Will You Still Love Me Tomorrow? is the third of Ed Gorman’s Sam McCain mysteries. This one is set in 1959, and the Cold War has hit Black River Falls. Anti-Communist sympathies are high when a local professor, Richard Conners—already under fire for his leftist sympathies—turns up dead. McCain has his hands full as he tries to unravel this political conspiracy that has upended Black River Falls.
The titles of Ed Gorman’s Sam McCain books all come from song titles that were popular when the books were set. But they do more than just set the time and mood – there are important thematic elements that are specific to each story. Will You Still Love Me Tomorrow? captures the fleeting and impermanent sense of love, and the fear of abandonment and betrayal, felt by the characters in the book. They're so worried about winding up alone that the steps they take for physical comfort leave them at emotionally and psychologically estranged. They all make compromises, and as the McCain series progresses we see the characters start to realize the consequences of their decisions--sometimes it is just depression, sometimes infidelity, sometimes worse. Gorman’s books always have page-turning mystery plots, but it is the interpersonal relationships that always draw me in the most—especially in this book. There’s nothing idealistic about relationships in Gorman’s books—they’re as flawed, imperfect, and screwed up as the people involved. They’re also relatable as hell, too.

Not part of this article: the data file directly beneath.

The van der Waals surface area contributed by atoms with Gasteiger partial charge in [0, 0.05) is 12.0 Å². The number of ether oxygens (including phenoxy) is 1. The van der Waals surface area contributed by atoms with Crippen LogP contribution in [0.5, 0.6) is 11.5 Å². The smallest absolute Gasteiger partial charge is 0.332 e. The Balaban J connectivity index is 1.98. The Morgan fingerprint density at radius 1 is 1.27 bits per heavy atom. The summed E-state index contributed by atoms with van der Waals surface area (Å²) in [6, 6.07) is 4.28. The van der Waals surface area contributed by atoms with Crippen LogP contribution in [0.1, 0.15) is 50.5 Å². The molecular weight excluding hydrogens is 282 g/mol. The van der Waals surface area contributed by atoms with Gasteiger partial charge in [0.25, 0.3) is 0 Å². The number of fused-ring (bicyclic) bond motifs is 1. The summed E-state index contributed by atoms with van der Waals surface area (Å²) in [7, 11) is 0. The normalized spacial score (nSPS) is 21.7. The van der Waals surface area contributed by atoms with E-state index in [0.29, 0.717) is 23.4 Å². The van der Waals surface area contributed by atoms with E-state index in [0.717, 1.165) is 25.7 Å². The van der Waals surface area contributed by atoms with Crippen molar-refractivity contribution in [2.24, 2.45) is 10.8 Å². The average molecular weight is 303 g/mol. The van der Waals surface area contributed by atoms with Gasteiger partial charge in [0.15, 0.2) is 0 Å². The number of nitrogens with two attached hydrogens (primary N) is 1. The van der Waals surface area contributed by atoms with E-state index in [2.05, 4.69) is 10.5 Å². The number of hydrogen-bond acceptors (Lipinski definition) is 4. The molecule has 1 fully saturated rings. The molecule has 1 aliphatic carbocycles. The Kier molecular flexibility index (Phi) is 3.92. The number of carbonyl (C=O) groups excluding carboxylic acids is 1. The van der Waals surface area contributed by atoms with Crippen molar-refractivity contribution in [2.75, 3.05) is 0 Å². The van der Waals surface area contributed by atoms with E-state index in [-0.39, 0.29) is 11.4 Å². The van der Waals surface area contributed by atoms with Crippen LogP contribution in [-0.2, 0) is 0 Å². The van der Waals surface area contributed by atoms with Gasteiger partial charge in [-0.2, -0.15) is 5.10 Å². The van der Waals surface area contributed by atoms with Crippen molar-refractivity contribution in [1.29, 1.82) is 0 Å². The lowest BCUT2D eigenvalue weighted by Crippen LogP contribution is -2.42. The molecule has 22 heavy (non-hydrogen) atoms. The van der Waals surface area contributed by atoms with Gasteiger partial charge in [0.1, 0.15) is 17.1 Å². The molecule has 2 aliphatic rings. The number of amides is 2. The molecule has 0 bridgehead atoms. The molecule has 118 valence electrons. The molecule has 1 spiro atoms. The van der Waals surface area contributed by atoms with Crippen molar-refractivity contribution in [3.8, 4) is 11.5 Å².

One of the things I like about Sam is his growing sense of self-awareness, especially when it comes to his relationships with Pamela Forrest (his long-time crush who is in love with a married man) and Mary Travers (the “nice girl” who loves him but whom he doesn’t love back). It’s incredibly revealing about his character that he can see exactly what is going on—and what is (and is not) going to happen—and still not change his ways. He knows the pain he is causing himself and Mary, but he won’t do “the right thing”—perhaps, because as this paragraph shows, there is no easy “right thing” to do.
“Aw, hell, I do feel sorry for him. You marry somebody and you have the right to expect them to love you to the same degree, or at least not to have anybody else in their heart. But she loves me and I love Pamela, though I love Mary too in some inexplicable way. It’s sexual—she really is a quietly sexual girl—but there’s something so fundamentally good about her that sometimes I can just stand there and watch her and feel this horny sorrow and respect lash me to her. Then I can’t keep my hands off her. Which is why I stay away. I’ve hurt her too much already. I don’t owe it to her to love her—anymore than Pamela owes it to me to love me—but I have an obligation not to deceive her.”
Overall, another strong entry in the Sam McCain series. Up next: Save The Last Dance For Me.